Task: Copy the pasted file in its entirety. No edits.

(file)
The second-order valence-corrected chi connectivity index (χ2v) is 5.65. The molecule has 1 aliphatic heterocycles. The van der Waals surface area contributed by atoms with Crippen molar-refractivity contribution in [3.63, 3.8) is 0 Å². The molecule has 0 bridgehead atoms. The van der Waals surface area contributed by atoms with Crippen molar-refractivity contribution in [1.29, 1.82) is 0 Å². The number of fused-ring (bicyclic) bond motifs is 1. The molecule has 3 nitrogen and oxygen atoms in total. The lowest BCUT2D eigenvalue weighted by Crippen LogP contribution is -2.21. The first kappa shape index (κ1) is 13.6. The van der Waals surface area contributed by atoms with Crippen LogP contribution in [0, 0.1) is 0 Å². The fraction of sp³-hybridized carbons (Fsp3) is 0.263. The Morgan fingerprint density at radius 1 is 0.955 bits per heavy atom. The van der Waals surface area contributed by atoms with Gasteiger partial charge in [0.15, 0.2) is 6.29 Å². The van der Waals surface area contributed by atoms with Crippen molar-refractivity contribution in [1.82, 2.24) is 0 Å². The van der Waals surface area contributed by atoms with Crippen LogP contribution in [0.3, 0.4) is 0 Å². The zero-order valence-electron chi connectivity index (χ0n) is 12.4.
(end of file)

The second-order valence-corrected chi connectivity index (χ2v) is 5.65. The molecule has 1 aliphatic heterocycles. The van der Waals surface area contributed by atoms with Crippen molar-refractivity contribution in [3.63, 3.8) is 0 Å². The molecule has 0 bridgehead atoms. The van der Waals surface area contributed by atoms with Crippen molar-refractivity contribution in [1.29, 1.82) is 0 Å². The number of fused-ring (bicyclic) bond motifs is 1. The molecule has 3 nitrogen and oxygen atoms in total. The lowest BCUT2D eigenvalue weighted by Crippen LogP contribution is -2.21. The first kappa shape index (κ1) is 13.6. The van der Waals surface area contributed by atoms with Crippen LogP contribution in [0, 0.1) is 0 Å². The fraction of sp³-hybridized carbons (Fsp3) is 0.263. The Morgan fingerprint density at radius 1 is 0.955 bits per heavy atom. The van der Waals surface area contributed by atoms with Gasteiger partial charge in [0.15, 0.2) is 6.29 Å². The van der Waals surface area contributed by atoms with Crippen molar-refractivity contribution in [1.82, 2.24) is 0 Å². The van der Waals surface area contributed by atoms with Crippen LogP contribution in [0.3, 0.4) is 0 Å². The zero-order valence-electron chi connectivity index (χ0n) is 12.4.